Banks are rock solid investments that can, upon maturity and after prodigious legwork, yield capital appreciation and significant dividend income for investors. Financial institutions make their money through the charging of interest on a variety of loan types, charging various fees for activities like; overdraft ATM transactions and access, checks, and certain types of accounts. But just like all other businesses, banks need to raise capital to get to this point.
Raising capital can be one of the biggest obstacles when starting a bank, but if you understand how to raise capital effectively and track down the right investors, you’ll have a better chance at success. Here are some tips for raising capital through investors that you might find helpful while you’re learning how to start a bank.
Know How Much Capital You Need to Get Started
In order to obtain approval and officially open a bank, you have to raise capital from investors. Federal guidelines require new banks to prove they have sufficient funds to take on the risk of unexpected losses and growth. Until your bank establishes itself as a reputable, established organization, it will be held to these guidelines. (Read more about the guidelines here.)
The specific amount of capital you’ll need depends on your 3-year expected growth identified in your business plan and where your bank will be located. For example, rural banks usually require less capital (sometimes as little as $10 to 15 million) than busy metropolitan banks (upwards of $25 to 35 million or more). As the organizer, you can be responsible for up to 15% of the capital requirement, and the remainder will be sold to shareholders. In order to increase your chances of success with your new bank, you’ll need as many shareholders as you can get — preferably less than 100 but it can be more.
Take the Time to Prepare Financial Projections
Those who obtain sufficient capital are the ones who take the time to strategize and prepare projections for their bank investors. Securing investors for your bank is a hard-won achievement; these people are going to ask difficult questions before they hand their money over, so you need to prepare sufficiently and have financial projections ready before pitching to them. This will take significant time and energy, but doing so will help you easily identify who your best prospects are and how to approach them for funding.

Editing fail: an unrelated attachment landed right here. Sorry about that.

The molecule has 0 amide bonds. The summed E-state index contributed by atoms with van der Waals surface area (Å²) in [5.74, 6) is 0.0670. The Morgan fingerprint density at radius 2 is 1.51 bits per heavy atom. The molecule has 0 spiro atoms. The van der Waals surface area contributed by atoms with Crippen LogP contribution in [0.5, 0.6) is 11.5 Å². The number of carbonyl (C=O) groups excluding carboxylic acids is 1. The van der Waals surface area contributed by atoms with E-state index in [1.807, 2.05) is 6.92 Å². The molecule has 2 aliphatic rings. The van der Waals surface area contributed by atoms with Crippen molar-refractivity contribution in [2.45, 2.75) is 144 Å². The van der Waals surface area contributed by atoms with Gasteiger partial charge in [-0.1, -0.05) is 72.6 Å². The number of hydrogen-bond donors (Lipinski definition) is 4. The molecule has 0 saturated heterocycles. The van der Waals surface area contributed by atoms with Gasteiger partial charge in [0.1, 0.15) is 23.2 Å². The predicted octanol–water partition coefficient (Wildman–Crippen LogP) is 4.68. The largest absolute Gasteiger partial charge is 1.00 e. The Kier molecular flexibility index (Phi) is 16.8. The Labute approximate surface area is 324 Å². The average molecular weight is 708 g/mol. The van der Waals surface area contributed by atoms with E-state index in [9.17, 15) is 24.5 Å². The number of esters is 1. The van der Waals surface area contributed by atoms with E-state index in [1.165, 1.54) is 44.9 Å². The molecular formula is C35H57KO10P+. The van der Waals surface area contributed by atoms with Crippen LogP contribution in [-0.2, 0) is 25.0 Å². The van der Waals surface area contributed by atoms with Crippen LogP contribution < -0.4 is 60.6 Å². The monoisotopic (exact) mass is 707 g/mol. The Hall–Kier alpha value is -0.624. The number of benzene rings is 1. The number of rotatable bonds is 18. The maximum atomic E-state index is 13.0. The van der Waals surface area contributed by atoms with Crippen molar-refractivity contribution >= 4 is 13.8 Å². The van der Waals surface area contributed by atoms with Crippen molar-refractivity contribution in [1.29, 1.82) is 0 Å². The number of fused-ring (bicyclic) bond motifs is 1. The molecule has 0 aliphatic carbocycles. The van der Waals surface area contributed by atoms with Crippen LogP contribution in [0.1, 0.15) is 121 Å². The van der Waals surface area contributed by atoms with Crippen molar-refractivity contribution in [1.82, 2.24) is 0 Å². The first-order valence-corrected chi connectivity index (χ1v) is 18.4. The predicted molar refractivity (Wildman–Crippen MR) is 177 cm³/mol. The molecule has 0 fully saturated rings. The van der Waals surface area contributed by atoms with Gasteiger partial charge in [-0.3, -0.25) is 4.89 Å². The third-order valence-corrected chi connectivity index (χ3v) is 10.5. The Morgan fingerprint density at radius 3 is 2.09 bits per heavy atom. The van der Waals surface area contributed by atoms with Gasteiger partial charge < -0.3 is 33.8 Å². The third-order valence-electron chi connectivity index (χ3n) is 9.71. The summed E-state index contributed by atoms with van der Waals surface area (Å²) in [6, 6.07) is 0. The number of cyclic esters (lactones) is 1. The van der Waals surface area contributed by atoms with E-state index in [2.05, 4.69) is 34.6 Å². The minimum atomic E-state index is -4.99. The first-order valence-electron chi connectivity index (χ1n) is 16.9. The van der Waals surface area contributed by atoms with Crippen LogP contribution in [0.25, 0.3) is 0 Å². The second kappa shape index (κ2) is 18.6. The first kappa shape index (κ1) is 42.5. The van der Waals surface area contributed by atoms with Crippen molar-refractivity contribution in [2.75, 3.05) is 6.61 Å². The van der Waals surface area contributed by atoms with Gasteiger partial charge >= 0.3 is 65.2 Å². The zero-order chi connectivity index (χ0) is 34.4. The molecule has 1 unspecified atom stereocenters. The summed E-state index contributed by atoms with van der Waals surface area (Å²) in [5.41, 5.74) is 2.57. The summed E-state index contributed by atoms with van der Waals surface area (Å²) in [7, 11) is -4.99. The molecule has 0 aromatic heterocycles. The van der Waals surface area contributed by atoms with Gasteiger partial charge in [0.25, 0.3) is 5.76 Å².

Research Your Options for Potential Investors
After much preparation, you’re ready to pursue promising investment opportunities, but you need to have plenty of secondary options in mind in case your preferred investors reject you or back out later down the line. There are so many types of investors out there to choose from, so there’s no excuse for not having backup options — and you’ll need them, as more often than not, new businesses must speak to hundreds of investors before finding the right one.
Some of your many investment options include:
● Personal funds
● Crowdfunding sites
● Friends and family
● Government programs offering startup capital
● Angel networks
● Business incubators and accelerators
● Startup launch platforms
● Private equity firms on the lookout for new businesses
● Other financial institutions
● Online lending platforms for small businesses
You need to double down on your marketing efforts so investors are more likely to discover you.
Create a Pitch Deck for Your Potential Investors
The effectiveness of a presentation can make or break the success of your new bank. It is beneficial to have a good story deck to help you focus as you deliver your spiel to potential investors. This story deck should highlight the most appealing features of your banking model and be centered around how your business plan meets the goals and interests of your investors. They will only invest money in something they deeply believe in, so keep that in mind as you craft your slides.
You only need around 10 to 15 slides that include brief points on your company, including its target market, first 3-year plan, team members, monetary needs, long-term plans, and milestones. This will give investors a good idea of whether or not your company’s goals are in line with their interests.
Build Your Network of Professionals
Telling your banking business story isn’t the only important aspect of raising capital; you also need to network. As you make connections with people and businesses, your name will grow in familiarity. Consider lending your help to the people you network with. Doing so increases the chances of these companies and individuals returning the favor in the future and providing you with capital.
Seek Out Companies Offering Capital Specifically for Banks
Companies that provide capital within your unique niche are usually your best bet. You shouldn’t stop searching for additional sources of funding, but you should focus your efforts primarily on investors that offer capital for banks. This will make it more likely that you get the money you need, even faster.
Be Prepared for the Unexpected and Stay Persistent
Investors and capital are never a sure thing. Be prepared for the unexpected and always be persistent, keeping your problem-solving cap on when funding falls through. As long as you have an effective presentation ready and know where to look for investors, you’ll eventually find success with your new bank.